By Guy Caley
Special to GUIDON
During the month of October, you may notice some large red ribbons on display across Fort Leonard Wood. These are in honor of the Red Ribbon Campaign, which the Army Substance Abuse Program will promote throughout the month.
The last week of October is designated as Red Ribbon Week. This is an annual national drug prevention campaign that encourages Americans to wear red ribbons in memory of U.S. Drug Enforcement Agency Special Agent Enrique “Kiki” Camarena, who was kidnapped and tortured to death by members of a Mexican drug cartel in 1985.
Camarena, who was a former Marine, firefighter and police officer, joined the DEA in the 1970s and had become well known in both the United States and Latin America for his successes in busting up drug trafficking bands.
Shortly after Camarena’s death, his high school friends and Congressman Duncan Hunter launched “Camarena Clubs” in Camarena’s hometown of Calexico, California, where hundreds of members pledged to lead drug-free lives in his honor.
The pledges were delivered to then-First Lady Nancy Reagan at a national conference focusing on combating youth drug use.
In 1988, Reagan chaired the first National Red Ribbon Week, which was proclaimed by the Congress as an annual campaign that would take place during the last week of October every year.
According to the National Family Partnership, which coordinates Red Ribbon activities nationwide, more than 80 million people participate in Red Ribbon anti-drug events each year.
It is very appropriate that people of the Fort Leonard Wood community join with other Americans to support the dreams and goals of our children, and to commemorate the ultimate sacrifice made by Camarena and many others on our behalf.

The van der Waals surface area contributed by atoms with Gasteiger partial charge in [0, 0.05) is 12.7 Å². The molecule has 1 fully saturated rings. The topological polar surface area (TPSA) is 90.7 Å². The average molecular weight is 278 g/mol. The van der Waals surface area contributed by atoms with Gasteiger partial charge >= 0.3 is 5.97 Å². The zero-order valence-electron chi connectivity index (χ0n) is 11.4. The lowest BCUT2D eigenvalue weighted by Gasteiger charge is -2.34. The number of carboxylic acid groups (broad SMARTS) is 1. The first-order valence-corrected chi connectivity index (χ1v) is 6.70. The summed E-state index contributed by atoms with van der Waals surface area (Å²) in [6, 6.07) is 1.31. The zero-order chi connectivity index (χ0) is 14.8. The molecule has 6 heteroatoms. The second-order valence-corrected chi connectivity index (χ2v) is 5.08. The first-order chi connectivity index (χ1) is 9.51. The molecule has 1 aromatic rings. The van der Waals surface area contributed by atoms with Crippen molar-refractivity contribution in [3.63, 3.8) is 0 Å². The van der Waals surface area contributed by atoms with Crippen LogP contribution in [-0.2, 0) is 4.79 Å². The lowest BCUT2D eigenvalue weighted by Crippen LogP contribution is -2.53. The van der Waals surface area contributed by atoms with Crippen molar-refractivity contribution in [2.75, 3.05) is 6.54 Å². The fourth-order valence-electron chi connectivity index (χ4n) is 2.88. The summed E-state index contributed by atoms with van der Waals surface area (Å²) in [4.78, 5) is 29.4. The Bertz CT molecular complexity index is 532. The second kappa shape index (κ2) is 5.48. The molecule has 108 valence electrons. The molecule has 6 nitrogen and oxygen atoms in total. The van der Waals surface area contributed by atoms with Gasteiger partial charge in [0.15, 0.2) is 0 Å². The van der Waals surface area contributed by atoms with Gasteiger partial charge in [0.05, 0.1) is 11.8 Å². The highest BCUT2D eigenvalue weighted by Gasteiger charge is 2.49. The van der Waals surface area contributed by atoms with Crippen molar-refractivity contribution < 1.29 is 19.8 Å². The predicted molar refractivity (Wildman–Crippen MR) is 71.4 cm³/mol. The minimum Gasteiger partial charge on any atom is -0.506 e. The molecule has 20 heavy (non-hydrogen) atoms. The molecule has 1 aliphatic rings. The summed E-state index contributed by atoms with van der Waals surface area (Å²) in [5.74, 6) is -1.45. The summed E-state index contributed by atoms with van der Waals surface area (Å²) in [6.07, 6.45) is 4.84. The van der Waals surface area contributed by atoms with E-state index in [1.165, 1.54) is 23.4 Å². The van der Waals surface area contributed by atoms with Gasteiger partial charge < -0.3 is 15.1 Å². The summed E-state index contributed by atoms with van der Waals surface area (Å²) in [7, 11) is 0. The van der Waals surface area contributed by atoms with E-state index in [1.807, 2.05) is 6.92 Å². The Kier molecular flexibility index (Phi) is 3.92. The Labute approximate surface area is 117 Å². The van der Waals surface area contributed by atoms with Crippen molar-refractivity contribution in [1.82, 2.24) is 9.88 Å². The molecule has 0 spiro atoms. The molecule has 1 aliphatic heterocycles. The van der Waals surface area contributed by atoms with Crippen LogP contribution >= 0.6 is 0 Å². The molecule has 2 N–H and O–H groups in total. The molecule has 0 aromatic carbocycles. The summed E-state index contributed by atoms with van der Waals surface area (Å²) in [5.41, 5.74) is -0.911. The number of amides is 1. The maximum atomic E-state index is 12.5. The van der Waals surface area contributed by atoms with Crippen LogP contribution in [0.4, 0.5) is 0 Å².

It is also important to remember the dangers of drugs and commemorate the many lives lost to the hazards of drug abuse. Now with rates of overdose death higher than ever in our nation’s history, it is important to stand together against this destroyer of lives, families and communities.
Wearing the red ribbon symbolizes the commitment to a drug-free life and to a drug-free community.
Normally, the ASAP office sends speakers to area schools to mark Red Ribbon Week, but this year in light of social distancing measures, it will instead be sharing campaign materials for the schools to use.
Red ribbons are available from the ASAP office for anyone who wants to wear one to show support for a drug-free community. For more information, contact the ASAP at 573.596.0938.
(Editor’s note: Caley is the Fort Leonard Wood Employee Assistance Program coordinator.)